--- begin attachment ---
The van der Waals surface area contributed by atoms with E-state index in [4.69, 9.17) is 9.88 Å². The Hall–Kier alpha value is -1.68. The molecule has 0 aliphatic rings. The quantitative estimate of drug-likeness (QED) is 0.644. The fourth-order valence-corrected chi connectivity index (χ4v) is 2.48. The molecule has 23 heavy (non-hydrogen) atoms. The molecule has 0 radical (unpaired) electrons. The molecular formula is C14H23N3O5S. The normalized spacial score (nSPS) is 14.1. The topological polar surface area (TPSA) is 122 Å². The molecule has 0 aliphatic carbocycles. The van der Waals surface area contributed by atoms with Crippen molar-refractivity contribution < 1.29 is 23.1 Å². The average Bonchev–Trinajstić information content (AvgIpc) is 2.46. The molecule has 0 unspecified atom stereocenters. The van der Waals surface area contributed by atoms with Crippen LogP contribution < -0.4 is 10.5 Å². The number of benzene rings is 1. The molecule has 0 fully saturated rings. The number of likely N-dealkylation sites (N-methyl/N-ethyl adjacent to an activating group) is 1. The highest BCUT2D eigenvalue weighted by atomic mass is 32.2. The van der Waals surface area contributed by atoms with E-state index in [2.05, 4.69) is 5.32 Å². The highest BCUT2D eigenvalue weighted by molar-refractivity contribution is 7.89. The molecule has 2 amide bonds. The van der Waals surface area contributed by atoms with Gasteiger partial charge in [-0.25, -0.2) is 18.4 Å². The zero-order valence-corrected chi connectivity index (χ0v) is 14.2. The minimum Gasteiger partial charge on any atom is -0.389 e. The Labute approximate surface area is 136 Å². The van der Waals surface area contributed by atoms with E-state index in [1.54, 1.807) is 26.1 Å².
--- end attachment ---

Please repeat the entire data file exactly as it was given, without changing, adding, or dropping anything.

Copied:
The van der Waals surface area contributed by atoms with E-state index in [4.69, 9.17) is 9.88 Å². The Hall–Kier alpha value is -1.68. The molecule has 0 aliphatic rings. The quantitative estimate of drug-likeness (QED) is 0.644. The fourth-order valence-corrected chi connectivity index (χ4v) is 2.48. The molecule has 23 heavy (non-hydrogen) atoms. The molecule has 0 radical (unpaired) electrons. The molecular formula is C14H23N3O5S. The normalized spacial score (nSPS) is 14.1. The topological polar surface area (TPSA) is 122 Å². The molecule has 0 aliphatic carbocycles. The van der Waals surface area contributed by atoms with Crippen molar-refractivity contribution < 1.29 is 23.1 Å². The average Bonchev–Trinajstić information content (AvgIpc) is 2.46. The molecule has 0 unspecified atom stereocenters. The van der Waals surface area contributed by atoms with Crippen LogP contribution < -0.4 is 10.5 Å². The number of benzene rings is 1. The molecule has 0 fully saturated rings. The number of likely N-dealkylation sites (N-methyl/N-ethyl adjacent to an activating group) is 1. The highest BCUT2D eigenvalue weighted by atomic mass is 32.2. The van der Waals surface area contributed by atoms with E-state index in [2.05, 4.69) is 5.32 Å². The highest BCUT2D eigenvalue weighted by molar-refractivity contribution is 7.89. The molecule has 2 amide bonds. The van der Waals surface area contributed by atoms with Gasteiger partial charge in [-0.25, -0.2) is 18.4 Å². The zero-order valence-corrected chi connectivity index (χ0v) is 14.2. The minimum Gasteiger partial charge on any atom is -0.389 e. The Labute approximate surface area is 136 Å². The van der Waals surface area contributed by atoms with E-state index in [1.54, 1.807) is 26.1 Å².